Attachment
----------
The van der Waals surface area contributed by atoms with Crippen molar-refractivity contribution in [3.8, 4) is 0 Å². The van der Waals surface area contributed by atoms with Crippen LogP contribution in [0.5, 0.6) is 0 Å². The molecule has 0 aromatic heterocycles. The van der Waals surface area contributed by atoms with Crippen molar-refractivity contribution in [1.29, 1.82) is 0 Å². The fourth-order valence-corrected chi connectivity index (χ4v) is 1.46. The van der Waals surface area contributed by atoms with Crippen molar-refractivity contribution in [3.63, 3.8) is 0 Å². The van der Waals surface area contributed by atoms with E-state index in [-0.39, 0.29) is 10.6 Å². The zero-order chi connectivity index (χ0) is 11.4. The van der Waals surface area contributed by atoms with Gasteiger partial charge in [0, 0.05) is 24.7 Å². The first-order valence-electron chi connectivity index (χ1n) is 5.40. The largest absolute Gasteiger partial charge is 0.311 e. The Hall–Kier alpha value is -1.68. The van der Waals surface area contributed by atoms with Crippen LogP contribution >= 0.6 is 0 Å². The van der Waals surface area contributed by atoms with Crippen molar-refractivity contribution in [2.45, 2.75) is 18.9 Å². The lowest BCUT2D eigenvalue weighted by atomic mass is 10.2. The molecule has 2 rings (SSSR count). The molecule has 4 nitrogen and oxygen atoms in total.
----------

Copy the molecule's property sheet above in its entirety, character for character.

The van der Waals surface area contributed by atoms with Crippen molar-refractivity contribution in [3.8, 4) is 0 Å². The van der Waals surface area contributed by atoms with Crippen LogP contribution in [0.5, 0.6) is 0 Å². The molecule has 0 aromatic heterocycles. The van der Waals surface area contributed by atoms with Crippen molar-refractivity contribution in [1.29, 1.82) is 0 Å². The fourth-order valence-corrected chi connectivity index (χ4v) is 1.46. The van der Waals surface area contributed by atoms with Crippen molar-refractivity contribution in [3.63, 3.8) is 0 Å². The van der Waals surface area contributed by atoms with E-state index in [-0.39, 0.29) is 10.6 Å². The zero-order chi connectivity index (χ0) is 11.4. The van der Waals surface area contributed by atoms with Gasteiger partial charge in [0, 0.05) is 24.7 Å². The first-order valence-electron chi connectivity index (χ1n) is 5.40. The largest absolute Gasteiger partial charge is 0.311 e. The Hall–Kier alpha value is -1.68. The van der Waals surface area contributed by atoms with Crippen LogP contribution >= 0.6 is 0 Å². The van der Waals surface area contributed by atoms with Crippen molar-refractivity contribution in [2.45, 2.75) is 18.9 Å². The lowest BCUT2D eigenvalue weighted by atomic mass is 10.2. The molecule has 2 rings (SSSR count). The molecule has 4 nitrogen and oxygen atoms in total.